The female wasn't too worried.  She seemed to be snoozing in the sun, paying no attention to me or the flicker.

I started to leave and I turned to take one last look and then I saw the female adjust herself.  I aimed the scope and up popped a baby owly head!  So cute and fluffy!  It shook its head a few times and then disappeared under the female again.  Nice to know that there's at least one chick in the nest.

Check out the baby, see the little white dot on the tip of its bill?  That's an egg tooth.  Something birds have in the egg that helps them chip out of the shell.  It usually sheds not long after hatching.  I checked over at Cornell's Birds of North America Online and looked up owl tooth development on great horned owls: "Young show remnants of yolk sac and retain egg tooth for 4–6 days (Turner and McClanahan 1981) or traces of both egg tooth and yolk sac for up to 2 weeks (Hoffmeister and Setzer 1947). Eyes remain closed until 9-11 days of age"

Young owls don't always hatch at the same time, there can be a day or two difference.  I wonder if this is the youngest owlet in the nest?  It's a safe bet that these birds are less than 9 days old or hatched early last week sometime.  Exciting!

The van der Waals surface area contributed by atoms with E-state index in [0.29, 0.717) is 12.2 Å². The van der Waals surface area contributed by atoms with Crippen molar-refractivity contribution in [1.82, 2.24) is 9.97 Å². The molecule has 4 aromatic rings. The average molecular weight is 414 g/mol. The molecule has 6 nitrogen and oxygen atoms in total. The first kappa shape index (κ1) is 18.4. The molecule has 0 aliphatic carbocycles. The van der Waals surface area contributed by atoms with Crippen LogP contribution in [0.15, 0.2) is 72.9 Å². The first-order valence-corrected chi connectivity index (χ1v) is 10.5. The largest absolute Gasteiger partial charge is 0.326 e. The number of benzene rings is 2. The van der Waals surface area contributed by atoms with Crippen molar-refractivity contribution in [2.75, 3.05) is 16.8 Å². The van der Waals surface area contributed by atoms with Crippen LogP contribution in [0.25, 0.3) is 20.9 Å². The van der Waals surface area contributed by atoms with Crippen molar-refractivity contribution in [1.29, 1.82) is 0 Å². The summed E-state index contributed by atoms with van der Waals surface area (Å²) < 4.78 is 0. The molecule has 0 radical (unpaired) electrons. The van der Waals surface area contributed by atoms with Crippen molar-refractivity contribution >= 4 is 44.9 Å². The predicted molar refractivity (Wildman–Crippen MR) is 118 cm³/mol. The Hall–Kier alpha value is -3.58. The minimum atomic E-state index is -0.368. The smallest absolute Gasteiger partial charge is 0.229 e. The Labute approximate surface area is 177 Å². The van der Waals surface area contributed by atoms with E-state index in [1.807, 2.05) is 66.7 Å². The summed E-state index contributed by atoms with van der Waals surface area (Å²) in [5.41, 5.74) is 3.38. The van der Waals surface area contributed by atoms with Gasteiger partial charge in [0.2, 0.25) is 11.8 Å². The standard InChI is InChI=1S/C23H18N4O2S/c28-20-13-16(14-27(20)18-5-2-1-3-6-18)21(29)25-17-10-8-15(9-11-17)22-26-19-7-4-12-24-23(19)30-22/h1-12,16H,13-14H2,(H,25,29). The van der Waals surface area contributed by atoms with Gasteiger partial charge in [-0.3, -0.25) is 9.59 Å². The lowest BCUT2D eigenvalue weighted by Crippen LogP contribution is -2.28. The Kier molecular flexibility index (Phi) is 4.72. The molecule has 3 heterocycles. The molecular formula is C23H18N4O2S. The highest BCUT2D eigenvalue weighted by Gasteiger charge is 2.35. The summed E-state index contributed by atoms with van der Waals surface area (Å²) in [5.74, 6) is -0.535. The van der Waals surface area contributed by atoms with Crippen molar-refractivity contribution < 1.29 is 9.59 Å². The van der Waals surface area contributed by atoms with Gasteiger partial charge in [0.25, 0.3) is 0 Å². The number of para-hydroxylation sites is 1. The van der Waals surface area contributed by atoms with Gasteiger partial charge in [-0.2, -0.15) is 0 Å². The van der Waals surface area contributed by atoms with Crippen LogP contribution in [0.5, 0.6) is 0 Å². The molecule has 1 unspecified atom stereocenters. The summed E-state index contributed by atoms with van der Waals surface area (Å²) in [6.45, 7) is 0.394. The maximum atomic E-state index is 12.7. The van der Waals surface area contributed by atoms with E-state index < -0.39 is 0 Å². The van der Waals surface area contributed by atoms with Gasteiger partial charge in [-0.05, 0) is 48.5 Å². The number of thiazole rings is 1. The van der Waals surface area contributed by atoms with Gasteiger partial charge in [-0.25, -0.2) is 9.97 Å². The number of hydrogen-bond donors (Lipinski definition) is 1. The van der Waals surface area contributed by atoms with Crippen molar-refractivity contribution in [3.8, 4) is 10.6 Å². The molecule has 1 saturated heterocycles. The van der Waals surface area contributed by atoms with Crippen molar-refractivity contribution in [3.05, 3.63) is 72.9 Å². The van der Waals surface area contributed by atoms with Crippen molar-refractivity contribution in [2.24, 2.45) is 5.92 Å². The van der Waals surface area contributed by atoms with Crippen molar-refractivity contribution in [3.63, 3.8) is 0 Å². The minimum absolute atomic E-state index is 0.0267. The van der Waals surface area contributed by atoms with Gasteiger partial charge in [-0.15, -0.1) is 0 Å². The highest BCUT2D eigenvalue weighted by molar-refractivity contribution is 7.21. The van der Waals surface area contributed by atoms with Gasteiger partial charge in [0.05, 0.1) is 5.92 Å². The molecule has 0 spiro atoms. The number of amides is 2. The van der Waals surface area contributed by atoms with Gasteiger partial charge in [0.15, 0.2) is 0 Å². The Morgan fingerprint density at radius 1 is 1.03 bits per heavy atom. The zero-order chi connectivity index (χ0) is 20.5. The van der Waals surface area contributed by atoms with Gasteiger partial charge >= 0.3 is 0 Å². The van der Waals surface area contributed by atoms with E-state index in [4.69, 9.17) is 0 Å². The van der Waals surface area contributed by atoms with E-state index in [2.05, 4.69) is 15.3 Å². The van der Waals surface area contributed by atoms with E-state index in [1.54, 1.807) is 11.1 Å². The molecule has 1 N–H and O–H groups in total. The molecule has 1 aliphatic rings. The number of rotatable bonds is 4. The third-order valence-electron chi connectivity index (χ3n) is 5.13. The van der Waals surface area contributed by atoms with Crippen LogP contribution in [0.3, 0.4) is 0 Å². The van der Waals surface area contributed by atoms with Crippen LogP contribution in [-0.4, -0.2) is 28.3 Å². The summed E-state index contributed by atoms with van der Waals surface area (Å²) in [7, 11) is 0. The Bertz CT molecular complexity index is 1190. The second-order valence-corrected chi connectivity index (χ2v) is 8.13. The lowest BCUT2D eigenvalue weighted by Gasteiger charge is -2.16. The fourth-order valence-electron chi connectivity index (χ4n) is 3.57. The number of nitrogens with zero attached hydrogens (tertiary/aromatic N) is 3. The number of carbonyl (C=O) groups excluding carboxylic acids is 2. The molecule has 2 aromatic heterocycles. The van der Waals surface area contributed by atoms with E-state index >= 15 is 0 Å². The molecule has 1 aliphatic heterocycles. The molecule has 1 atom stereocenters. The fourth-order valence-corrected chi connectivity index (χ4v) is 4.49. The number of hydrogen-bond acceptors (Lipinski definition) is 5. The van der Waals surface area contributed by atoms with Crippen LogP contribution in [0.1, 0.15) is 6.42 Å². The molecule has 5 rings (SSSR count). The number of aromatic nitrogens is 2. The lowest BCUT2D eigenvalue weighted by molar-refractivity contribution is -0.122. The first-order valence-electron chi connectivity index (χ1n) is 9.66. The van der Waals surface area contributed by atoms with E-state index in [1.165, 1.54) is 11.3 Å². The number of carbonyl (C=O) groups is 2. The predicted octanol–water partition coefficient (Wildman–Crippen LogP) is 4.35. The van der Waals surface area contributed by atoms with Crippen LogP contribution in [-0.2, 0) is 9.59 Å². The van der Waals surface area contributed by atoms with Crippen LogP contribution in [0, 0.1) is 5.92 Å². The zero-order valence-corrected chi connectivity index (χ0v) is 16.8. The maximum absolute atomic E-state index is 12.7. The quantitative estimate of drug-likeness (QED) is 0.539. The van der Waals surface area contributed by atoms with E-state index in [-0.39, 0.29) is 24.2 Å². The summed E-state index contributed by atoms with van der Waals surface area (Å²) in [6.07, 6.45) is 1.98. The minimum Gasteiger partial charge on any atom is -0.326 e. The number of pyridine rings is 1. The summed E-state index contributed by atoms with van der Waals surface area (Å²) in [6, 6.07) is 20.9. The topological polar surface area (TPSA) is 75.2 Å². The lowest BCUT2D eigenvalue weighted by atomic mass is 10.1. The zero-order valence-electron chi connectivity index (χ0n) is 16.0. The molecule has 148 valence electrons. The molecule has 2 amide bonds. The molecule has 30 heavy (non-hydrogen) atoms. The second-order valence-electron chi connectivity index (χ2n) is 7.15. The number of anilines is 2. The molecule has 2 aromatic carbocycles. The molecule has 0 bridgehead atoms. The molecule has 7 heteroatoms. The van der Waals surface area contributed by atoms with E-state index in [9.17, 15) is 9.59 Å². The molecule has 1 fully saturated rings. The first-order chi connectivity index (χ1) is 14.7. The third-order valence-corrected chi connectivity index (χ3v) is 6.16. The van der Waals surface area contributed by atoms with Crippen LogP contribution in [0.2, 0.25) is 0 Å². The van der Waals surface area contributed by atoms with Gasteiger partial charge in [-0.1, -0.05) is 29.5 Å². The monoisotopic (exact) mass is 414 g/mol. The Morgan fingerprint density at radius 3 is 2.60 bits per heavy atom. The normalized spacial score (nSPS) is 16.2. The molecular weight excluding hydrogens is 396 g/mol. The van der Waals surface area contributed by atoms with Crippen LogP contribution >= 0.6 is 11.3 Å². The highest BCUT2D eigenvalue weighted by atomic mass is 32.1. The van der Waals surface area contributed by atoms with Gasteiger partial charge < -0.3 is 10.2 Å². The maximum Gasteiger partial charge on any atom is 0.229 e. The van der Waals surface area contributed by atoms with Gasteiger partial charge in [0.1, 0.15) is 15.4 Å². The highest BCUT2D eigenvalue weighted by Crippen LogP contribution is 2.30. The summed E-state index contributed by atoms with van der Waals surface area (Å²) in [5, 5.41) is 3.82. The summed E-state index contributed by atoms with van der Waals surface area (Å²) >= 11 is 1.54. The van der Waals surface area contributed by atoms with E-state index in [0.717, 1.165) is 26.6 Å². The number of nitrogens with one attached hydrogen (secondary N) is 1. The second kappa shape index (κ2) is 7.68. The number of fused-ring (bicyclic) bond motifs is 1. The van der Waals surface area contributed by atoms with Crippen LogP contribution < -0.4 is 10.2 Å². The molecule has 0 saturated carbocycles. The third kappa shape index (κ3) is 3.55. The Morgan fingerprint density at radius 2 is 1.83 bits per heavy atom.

Oh and I found this empty wrapper not too far from the nest tree.  I wonder what kind of shenanigans the owls witness at night?




Hidden Owl

Here's the male owl that's nesting near my apartment.  Look at how well those feathers blend with that bark. I've said it before and I'll say it again, "How many owls do I walk under in a year and never notice?  30?"


Eastern Screech-Owl At MN History Center

While working at the park service today, I noticed a Tweet from my friend Sara asking if I knew that the Minnesota History Center had an owl stuck inside.  She referenced a photo at @MNHS has posted on their Twitter Feed:

An eastern screech-owl (gray phase).  The History Center is in downtown St. Paul, only a few blocks away from where my visitor center is located for the National Park Service.  The History Center also tweeted that the University of Minnesota's Raptor Center was coming to capture the owl.

By the time I arrived, the small owl had already been captured by the TRC experts.  They took it back to the clinic to give it an exam, but I expect the bird will be released quite soon.  As I entered the building, I could hear people on the roof doing repairs.  A few quick questions at the box office confirmed my suspicion: the owl mostly likely entered the fourth floor via the roof repair area sometime in the night.

As I left, I noticed a stand of pines and thought, "Wow, that would be a nice place for an urban screech owl to roost.  I wonder if I can find any owl sign?

Yep, I found a spot with poop consistent with with small owl fecal material.  I can't say for certain that this is THE screech-owl that was captured, but most likely it is.

Glad the story had a quick ending and TRC was able to get the owl out of the gigantic History Center.  Here's a video from the St. Paul Pioneer Press about the wayward owl: